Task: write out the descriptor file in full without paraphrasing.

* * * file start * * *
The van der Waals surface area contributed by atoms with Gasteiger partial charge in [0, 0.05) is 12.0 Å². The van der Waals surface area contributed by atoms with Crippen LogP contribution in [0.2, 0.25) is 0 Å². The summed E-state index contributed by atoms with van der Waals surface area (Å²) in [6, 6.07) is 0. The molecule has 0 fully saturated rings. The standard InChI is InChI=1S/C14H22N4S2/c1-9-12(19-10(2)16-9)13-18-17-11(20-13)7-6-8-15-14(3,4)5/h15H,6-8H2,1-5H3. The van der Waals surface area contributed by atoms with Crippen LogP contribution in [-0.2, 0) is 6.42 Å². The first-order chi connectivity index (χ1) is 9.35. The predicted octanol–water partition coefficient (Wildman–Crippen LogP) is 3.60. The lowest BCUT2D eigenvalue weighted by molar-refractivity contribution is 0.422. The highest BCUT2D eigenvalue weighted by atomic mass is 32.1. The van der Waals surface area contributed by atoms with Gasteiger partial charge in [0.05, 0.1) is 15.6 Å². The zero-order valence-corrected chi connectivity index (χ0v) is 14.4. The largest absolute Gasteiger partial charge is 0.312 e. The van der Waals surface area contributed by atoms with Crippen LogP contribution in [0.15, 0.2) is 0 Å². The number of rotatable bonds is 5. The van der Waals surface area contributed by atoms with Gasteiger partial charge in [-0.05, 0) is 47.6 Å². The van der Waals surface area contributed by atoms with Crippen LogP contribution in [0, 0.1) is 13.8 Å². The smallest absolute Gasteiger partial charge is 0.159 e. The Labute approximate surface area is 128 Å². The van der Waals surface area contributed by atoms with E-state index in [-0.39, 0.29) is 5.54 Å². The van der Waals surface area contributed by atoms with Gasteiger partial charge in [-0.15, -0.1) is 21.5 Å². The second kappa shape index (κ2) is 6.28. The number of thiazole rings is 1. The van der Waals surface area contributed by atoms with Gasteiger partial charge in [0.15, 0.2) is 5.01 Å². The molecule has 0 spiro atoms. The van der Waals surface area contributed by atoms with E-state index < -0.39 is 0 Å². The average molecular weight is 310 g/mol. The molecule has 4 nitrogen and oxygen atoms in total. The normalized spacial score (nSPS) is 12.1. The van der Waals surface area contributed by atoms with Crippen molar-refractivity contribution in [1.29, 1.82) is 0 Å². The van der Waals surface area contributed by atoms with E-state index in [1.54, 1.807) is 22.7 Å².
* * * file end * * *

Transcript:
The van der Waals surface area contributed by atoms with Gasteiger partial charge in [0, 0.05) is 12.0 Å². The van der Waals surface area contributed by atoms with Crippen LogP contribution in [0.2, 0.25) is 0 Å². The summed E-state index contributed by atoms with van der Waals surface area (Å²) in [6, 6.07) is 0. The molecule has 0 fully saturated rings. The standard InChI is InChI=1S/C14H22N4S2/c1-9-12(19-10(2)16-9)13-18-17-11(20-13)7-6-8-15-14(3,4)5/h15H,6-8H2,1-5H3. The van der Waals surface area contributed by atoms with Crippen LogP contribution in [-0.2, 0) is 6.42 Å². The first-order chi connectivity index (χ1) is 9.35. The predicted octanol–water partition coefficient (Wildman–Crippen LogP) is 3.60. The lowest BCUT2D eigenvalue weighted by molar-refractivity contribution is 0.422. The highest BCUT2D eigenvalue weighted by atomic mass is 32.1. The van der Waals surface area contributed by atoms with Gasteiger partial charge in [0.05, 0.1) is 15.6 Å². The zero-order valence-corrected chi connectivity index (χ0v) is 14.4. The largest absolute Gasteiger partial charge is 0.312 e. The van der Waals surface area contributed by atoms with Crippen LogP contribution in [0.15, 0.2) is 0 Å². The number of rotatable bonds is 5. The van der Waals surface area contributed by atoms with Gasteiger partial charge in [-0.05, 0) is 47.6 Å². The van der Waals surface area contributed by atoms with Crippen LogP contribution in [0, 0.1) is 13.8 Å². The smallest absolute Gasteiger partial charge is 0.159 e. The Labute approximate surface area is 128 Å². The van der Waals surface area contributed by atoms with E-state index in [-0.39, 0.29) is 5.54 Å². The van der Waals surface area contributed by atoms with Gasteiger partial charge in [-0.15, -0.1) is 21.5 Å². The second kappa shape index (κ2) is 6.28. The number of thiazole rings is 1. The van der Waals surface area contributed by atoms with Gasteiger partial charge in [0.15, 0.2) is 5.01 Å². The molecule has 0 spiro atoms. The van der Waals surface area contributed by atoms with E-state index < -0.39 is 0 Å². The average molecular weight is 310 g/mol. The molecule has 4 nitrogen and oxygen atoms in total. The normalized spacial score (nSPS) is 12.1. The van der Waals surface area contributed by atoms with Crippen molar-refractivity contribution in [1.29, 1.82) is 0 Å². The van der Waals surface area contributed by atoms with E-state index in [1.54, 1.807) is 22.7 Å².